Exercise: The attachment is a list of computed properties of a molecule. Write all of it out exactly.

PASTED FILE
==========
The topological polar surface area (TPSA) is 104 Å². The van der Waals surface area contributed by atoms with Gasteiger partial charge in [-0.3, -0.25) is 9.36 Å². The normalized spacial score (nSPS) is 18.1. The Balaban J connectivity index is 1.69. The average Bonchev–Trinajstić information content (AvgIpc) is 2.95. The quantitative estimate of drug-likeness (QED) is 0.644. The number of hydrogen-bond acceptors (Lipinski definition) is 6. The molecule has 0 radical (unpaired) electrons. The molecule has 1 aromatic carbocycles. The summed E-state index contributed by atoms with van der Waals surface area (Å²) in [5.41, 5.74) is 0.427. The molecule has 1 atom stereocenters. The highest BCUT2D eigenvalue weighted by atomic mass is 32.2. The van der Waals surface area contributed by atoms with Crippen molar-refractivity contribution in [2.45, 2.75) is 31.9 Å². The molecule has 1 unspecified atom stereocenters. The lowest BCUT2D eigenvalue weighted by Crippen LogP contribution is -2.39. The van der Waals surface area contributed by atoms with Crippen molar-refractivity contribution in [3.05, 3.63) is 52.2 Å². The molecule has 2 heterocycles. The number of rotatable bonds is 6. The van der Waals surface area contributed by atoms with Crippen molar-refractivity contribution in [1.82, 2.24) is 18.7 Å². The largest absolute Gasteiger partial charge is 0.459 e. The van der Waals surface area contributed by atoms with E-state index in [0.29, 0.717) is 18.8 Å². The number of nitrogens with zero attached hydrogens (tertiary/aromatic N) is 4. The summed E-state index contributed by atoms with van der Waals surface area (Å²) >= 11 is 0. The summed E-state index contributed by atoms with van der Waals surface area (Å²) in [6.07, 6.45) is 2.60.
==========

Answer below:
The topological polar surface area (TPSA) is 104 Å². The van der Waals surface area contributed by atoms with Gasteiger partial charge in [-0.3, -0.25) is 9.36 Å². The normalized spacial score (nSPS) is 18.1. The Balaban J connectivity index is 1.69. The average Bonchev–Trinajstić information content (AvgIpc) is 2.95. The quantitative estimate of drug-likeness (QED) is 0.644. The number of hydrogen-bond acceptors (Lipinski definition) is 6. The molecule has 0 radical (unpaired) electrons. The molecule has 1 aromatic carbocycles. The summed E-state index contributed by atoms with van der Waals surface area (Å²) in [5.41, 5.74) is 0.427. The molecule has 1 atom stereocenters. The highest BCUT2D eigenvalue weighted by atomic mass is 32.2. The van der Waals surface area contributed by atoms with Crippen molar-refractivity contribution in [2.45, 2.75) is 31.9 Å². The molecule has 1 unspecified atom stereocenters. The lowest BCUT2D eigenvalue weighted by Crippen LogP contribution is -2.39. The van der Waals surface area contributed by atoms with Crippen molar-refractivity contribution in [3.05, 3.63) is 52.2 Å². The molecule has 2 heterocycles. The number of rotatable bonds is 6. The van der Waals surface area contributed by atoms with Crippen molar-refractivity contribution in [1.82, 2.24) is 18.7 Å². The largest absolute Gasteiger partial charge is 0.459 e. The van der Waals surface area contributed by atoms with E-state index in [0.29, 0.717) is 18.8 Å². The number of nitrogens with zero attached hydrogens (tertiary/aromatic N) is 4. The summed E-state index contributed by atoms with van der Waals surface area (Å²) >= 11 is 0. The summed E-state index contributed by atoms with van der Waals surface area (Å²) in [6.07, 6.45) is 2.60.